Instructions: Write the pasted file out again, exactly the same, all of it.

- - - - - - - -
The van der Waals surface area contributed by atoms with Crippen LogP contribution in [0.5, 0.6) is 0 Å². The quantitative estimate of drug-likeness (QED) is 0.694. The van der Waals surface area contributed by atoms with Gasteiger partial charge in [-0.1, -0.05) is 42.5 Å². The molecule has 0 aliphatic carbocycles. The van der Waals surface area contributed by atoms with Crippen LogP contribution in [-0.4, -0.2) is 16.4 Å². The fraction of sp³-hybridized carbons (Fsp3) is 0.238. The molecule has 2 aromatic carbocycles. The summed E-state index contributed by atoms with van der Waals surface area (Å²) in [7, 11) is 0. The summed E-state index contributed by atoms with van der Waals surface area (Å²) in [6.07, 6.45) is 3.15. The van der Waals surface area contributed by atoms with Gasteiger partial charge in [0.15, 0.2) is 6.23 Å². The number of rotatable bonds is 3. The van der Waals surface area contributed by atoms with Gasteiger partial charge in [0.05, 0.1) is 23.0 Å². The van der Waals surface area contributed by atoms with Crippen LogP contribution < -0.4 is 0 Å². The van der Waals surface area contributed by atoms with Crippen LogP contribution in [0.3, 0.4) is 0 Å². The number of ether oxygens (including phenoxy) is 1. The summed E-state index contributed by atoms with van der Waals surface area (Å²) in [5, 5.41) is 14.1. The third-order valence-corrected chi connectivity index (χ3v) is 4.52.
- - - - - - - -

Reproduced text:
The van der Waals surface area contributed by atoms with Crippen LogP contribution in [0.5, 0.6) is 0 Å². The quantitative estimate of drug-likeness (QED) is 0.694. The van der Waals surface area contributed by atoms with Gasteiger partial charge in [-0.1, -0.05) is 42.5 Å². The molecule has 0 aliphatic carbocycles. The van der Waals surface area contributed by atoms with Crippen LogP contribution in [-0.4, -0.2) is 16.4 Å². The fraction of sp³-hybridized carbons (Fsp3) is 0.238. The molecule has 2 aromatic carbocycles. The summed E-state index contributed by atoms with van der Waals surface area (Å²) in [7, 11) is 0. The summed E-state index contributed by atoms with van der Waals surface area (Å²) in [6.07, 6.45) is 3.15. The van der Waals surface area contributed by atoms with Gasteiger partial charge in [0.15, 0.2) is 6.23 Å². The number of rotatable bonds is 3. The van der Waals surface area contributed by atoms with Gasteiger partial charge in [0.05, 0.1) is 23.0 Å². The van der Waals surface area contributed by atoms with Crippen LogP contribution < -0.4 is 0 Å². The van der Waals surface area contributed by atoms with Crippen LogP contribution in [0.3, 0.4) is 0 Å². The number of ether oxygens (including phenoxy) is 1. The summed E-state index contributed by atoms with van der Waals surface area (Å²) in [5, 5.41) is 14.1. The third-order valence-corrected chi connectivity index (χ3v) is 4.52.